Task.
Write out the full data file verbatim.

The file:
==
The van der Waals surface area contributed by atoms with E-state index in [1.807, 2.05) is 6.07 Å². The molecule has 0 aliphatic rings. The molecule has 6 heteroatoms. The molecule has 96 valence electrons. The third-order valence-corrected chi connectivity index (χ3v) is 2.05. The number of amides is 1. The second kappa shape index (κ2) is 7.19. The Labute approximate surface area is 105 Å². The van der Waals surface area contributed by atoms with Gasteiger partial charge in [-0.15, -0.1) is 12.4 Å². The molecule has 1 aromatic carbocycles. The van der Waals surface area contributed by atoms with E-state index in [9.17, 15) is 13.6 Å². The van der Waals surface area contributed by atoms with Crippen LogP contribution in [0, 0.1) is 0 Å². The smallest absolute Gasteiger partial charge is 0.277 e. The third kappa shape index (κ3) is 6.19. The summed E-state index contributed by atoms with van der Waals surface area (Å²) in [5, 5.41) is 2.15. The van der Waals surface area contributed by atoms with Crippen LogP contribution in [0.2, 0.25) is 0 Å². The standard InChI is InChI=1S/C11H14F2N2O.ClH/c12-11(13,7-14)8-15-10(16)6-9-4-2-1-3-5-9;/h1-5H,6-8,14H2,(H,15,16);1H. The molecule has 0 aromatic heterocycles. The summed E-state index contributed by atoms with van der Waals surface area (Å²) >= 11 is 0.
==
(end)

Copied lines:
The van der Waals surface area contributed by atoms with E-state index in [1.807, 2.05) is 6.07 Å². The molecule has 0 aliphatic rings. The molecule has 6 heteroatoms. The molecule has 96 valence electrons. The third-order valence-corrected chi connectivity index (χ3v) is 2.05. The number of amides is 1. The second kappa shape index (κ2) is 7.19. The Labute approximate surface area is 105 Å². The van der Waals surface area contributed by atoms with Gasteiger partial charge in [-0.15, -0.1) is 12.4 Å². The molecule has 1 aromatic carbocycles. The van der Waals surface area contributed by atoms with E-state index in [9.17, 15) is 13.6 Å². The van der Waals surface area contributed by atoms with Crippen LogP contribution in [0, 0.1) is 0 Å². The smallest absolute Gasteiger partial charge is 0.277 e. The third kappa shape index (κ3) is 6.19. The summed E-state index contributed by atoms with van der Waals surface area (Å²) in [5, 5.41) is 2.15. The van der Waals surface area contributed by atoms with Crippen LogP contribution in [0.2, 0.25) is 0 Å². The standard InChI is InChI=1S/C11H14F2N2O.ClH/c12-11(13,7-14)8-15-10(16)6-9-4-2-1-3-5-9;/h1-5H,6-8,14H2,(H,15,16);1H. The molecule has 0 aromatic heterocycles. The summed E-state index contributed by atoms with van der Waals surface area (Å²) >= 11 is 0.